Git: A Quick Intro for Programmers
is a versioning system built on pointers
Trees of pointers, like directories, keep track of files. Versions of files are stored in their entirety (not diffs). As files are created or changed, new trees are created to point to the new versions.
Trees can point to other trees, and together they can represent a snapshot of files at a certain point in time.
File changes are made with commits. A commit stores who made the change, when they made the change, a pointer to a tree (a group of file changes), and a pointer to the previous commit.
It is also possible for a single commit to point to two previous commits (a merge commit).
A tag is a pointer to a commit. A branch is like a tag but it moves over time, pointing to the latest commit. Branches are ways to keep track of diverging commits.
A git repository is basically a huge tree of commits, with branches and tags.
To work with a remote repository, you first clone the repository. Cloning copies down all of the files and each commit, along with any branches that exist on the server. You only clone once.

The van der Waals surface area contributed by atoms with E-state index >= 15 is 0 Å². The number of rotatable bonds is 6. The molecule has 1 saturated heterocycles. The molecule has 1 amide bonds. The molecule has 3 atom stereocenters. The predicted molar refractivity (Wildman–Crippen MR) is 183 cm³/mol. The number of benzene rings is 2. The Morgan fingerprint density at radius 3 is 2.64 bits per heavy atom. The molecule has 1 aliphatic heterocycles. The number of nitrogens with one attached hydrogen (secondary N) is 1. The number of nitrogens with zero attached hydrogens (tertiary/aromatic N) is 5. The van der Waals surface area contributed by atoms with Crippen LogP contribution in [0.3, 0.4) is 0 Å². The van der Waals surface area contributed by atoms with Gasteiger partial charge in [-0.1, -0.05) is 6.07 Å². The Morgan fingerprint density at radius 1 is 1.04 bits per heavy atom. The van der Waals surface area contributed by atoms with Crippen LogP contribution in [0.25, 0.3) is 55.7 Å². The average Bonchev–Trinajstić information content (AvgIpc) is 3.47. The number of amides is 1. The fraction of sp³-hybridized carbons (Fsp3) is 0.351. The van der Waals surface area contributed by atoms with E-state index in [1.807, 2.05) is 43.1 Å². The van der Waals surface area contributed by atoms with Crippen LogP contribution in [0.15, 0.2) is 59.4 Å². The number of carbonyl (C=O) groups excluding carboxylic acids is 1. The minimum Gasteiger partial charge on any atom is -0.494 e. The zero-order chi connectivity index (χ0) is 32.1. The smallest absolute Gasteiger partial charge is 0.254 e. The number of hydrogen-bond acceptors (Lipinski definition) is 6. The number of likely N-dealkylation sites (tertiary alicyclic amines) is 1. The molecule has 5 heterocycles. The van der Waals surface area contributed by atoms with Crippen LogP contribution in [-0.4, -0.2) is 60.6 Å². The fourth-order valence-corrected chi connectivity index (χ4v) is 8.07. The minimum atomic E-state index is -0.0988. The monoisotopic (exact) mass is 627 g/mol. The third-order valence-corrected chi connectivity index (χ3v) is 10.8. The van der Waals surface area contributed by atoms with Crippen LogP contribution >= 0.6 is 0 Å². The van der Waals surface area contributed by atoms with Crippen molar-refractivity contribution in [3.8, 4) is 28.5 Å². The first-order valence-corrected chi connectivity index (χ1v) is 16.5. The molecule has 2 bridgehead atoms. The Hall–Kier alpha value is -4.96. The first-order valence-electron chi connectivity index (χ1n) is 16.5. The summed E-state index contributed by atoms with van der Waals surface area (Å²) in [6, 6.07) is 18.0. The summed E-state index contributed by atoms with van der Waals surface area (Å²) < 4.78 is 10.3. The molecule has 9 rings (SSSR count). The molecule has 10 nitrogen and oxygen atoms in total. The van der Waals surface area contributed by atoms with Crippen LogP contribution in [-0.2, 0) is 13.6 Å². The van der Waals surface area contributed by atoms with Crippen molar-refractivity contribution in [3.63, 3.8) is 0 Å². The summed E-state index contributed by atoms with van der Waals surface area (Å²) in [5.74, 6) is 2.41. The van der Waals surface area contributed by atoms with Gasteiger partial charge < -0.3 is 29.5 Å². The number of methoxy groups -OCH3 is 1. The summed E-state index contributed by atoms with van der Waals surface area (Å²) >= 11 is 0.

The default nickname for the server is origin. After you initially clone, you will only see origin (server) branches, and these branches are read-only. To make edits to origin branches, you first create a local branch, checkout the branch (switch to it), make commits to it, and then push your changes to an origin branch.
To get recent changes from others, you fetch commits from the server. Fetching gets the latest commits from the server and updates your origin (read-only) branch pointers. Your local branches are untouched, so this is a safe operation.
After fetching, your local branches will not be updated. You must merge from your now updated origin branch into your local branch.
A pull operation does a fetch, and then merges into your currently checked-out local branch. A pull is not a safe operation.